2.1. Precision Agriculture (PA)
Precision agriculture is a fundamental component of the third wave of modern agricultural revolutions. The first agricultural revolution took place during the strengthening the mechanization from 1900 to 1930. Throughout this period, each farmer produced enough food to feed about 26 people. In the 1990s, there was the Green Revolution with new genetic modification methods, which resulted in each farmer can feed about 155 people. The world population is expected to reach 9.6 billion by 2050 [16
], and to meet demand, food production must double from current levels. Precision agriculture is a system of crop productivity management based on complex aerospace, information, and communication technologies [17
]. It provides irrigation and fertilization only for those fields that need it and chemical treatment for only diseased plants. This involves carrying out all agro-technical activities at the optimum time, depending on the specific conditions, etc., which allows obtaining savings of 10% to 50% [18
]. Precision agriculture involves multiple elements and three main steps; the order of applying them is presented in Figure 2
Collecting comprehensive information on the farm, field, culture, and region;
Analysis of the received information to plan agro-technological events and the development of solutions;
Implementation of decision-holding various agro-technological events (application of fertilizers, herbicides, biophages).
UAVs make it possible to use the potential of precision agriculture at full scale, not only at the stage of information gathering (the creation of accurate field maps with all their characteristics and features, determination of soil moisture, identification of pests [19
], etc.), but also at the stage of implementation of decisions (for example, spot treatment with pesticides) [20
] (see Figure 3
). The figure shows the main agricultural activities on the cultivation of crops during the year (left) and the possible participation of UAVS in solving the tasks of PA (right).
The UAV can be equipped with different sensors, but most often they use GPS, a multi/hyperspectral camera, a humidity sensor, and a barometer [20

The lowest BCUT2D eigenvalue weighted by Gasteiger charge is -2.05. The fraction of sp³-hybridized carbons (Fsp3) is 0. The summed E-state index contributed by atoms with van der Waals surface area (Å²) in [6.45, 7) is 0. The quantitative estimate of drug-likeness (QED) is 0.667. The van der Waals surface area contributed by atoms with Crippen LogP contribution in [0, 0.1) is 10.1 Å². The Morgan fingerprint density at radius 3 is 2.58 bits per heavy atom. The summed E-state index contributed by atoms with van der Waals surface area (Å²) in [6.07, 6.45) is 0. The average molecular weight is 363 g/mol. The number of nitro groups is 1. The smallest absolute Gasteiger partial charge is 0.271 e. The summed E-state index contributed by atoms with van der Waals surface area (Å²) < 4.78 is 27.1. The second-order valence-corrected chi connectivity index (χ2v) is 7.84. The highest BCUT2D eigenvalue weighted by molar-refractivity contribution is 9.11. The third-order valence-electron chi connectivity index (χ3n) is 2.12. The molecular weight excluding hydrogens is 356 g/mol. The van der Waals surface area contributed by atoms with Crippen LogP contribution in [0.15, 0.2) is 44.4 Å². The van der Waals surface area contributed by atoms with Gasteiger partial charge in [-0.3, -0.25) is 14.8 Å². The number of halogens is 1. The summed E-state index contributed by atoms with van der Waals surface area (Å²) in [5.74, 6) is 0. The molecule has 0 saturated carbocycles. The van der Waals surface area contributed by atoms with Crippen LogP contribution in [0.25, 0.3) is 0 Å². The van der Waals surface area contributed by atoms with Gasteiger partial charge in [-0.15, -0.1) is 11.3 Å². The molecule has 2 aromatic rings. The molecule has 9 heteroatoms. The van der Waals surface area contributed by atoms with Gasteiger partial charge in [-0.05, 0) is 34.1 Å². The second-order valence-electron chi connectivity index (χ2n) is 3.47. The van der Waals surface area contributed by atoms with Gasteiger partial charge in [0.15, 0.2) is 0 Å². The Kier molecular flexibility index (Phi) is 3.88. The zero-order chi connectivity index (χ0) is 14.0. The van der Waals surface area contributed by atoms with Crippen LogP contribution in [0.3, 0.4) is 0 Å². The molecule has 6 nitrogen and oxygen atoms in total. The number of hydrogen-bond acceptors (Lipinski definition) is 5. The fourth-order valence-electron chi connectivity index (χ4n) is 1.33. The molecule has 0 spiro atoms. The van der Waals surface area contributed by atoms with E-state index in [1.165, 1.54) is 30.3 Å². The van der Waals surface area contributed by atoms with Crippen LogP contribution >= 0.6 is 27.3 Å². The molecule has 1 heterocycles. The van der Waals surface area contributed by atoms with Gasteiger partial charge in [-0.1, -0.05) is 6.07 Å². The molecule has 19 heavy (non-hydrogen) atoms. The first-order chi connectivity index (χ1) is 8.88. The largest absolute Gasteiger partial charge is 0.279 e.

]. In particular, it is important to have a camera covering the visible and near-infrared (NIR) range, since multispectral camera recording is used to determine the normalized difference vegetation index (NDVI); it has become one of the most reliable tools for easy and rapid remote assessment of plant and crop conditions since 1973.
NDVI = (NIR − Red)/(NIR + Red)
To this day, the NDVI is the most common vegetation index used in agriculture.
NDVI allows agronomists and farmers to see fading crops in the field two weeks before the human eye can detect them. Diseased plants can be identified more quickly in the infrared range than with the unaided eye, so farmers can identify potential problems, such as diseases, pests, fungi, or arid zones, and solve the problems faster and without serious consequences.
Kazakhstan implements the precision agriculture on test sites. These test sites demonstrate 20–40% savings and a significant increase in the yield [21
]. Nevertheless, there are no complex solutions with a wide use of mobile data collection platforms in the market of Kazakhstan. It creates the certain lag with the global trends. As a result, the competitiveness of agro-industrial complex of the Republic of Kazakhstan is significantly reduced [23
]. At the same time, the application of new methods based on UAV suggests a substantial increase in yields and efficiency.
The results will have a significant impact on the development of the domestic market for agricultural UAVs, and can also be used for the development of agricultural drones’ solutions abroad.
Internationally, the expected volume of the market for agricultural drones will be USD 4.8 billion by 2024, and the USA will continue keeping the main market share [24
]. The main sources of growth will be: increasing venture capital financing, awareness of the benefits of agricultural UAVs, and software solutions for field research and data analysis.
By extrapolating this amount by the size of the population and the income level in Kazakhstan, it is possible to assume the formation of the agricultural UAV market of several tens of millions of dollars.
The advantage of application of precision agriculture models for the main crops of Kazakhstan can be estimated based on the data [25
]. Table 1
shows generalized data on the current yield of the main crops grown in the Republic of Kazakhstan in comparison with the expected yield. According to [26
], the introduction of precision agriculture leads to yield improvements from 42 to 80% for different crops.
The prerequisites of employing IUAVT is low productivity in the field and growing demand for the organic products [1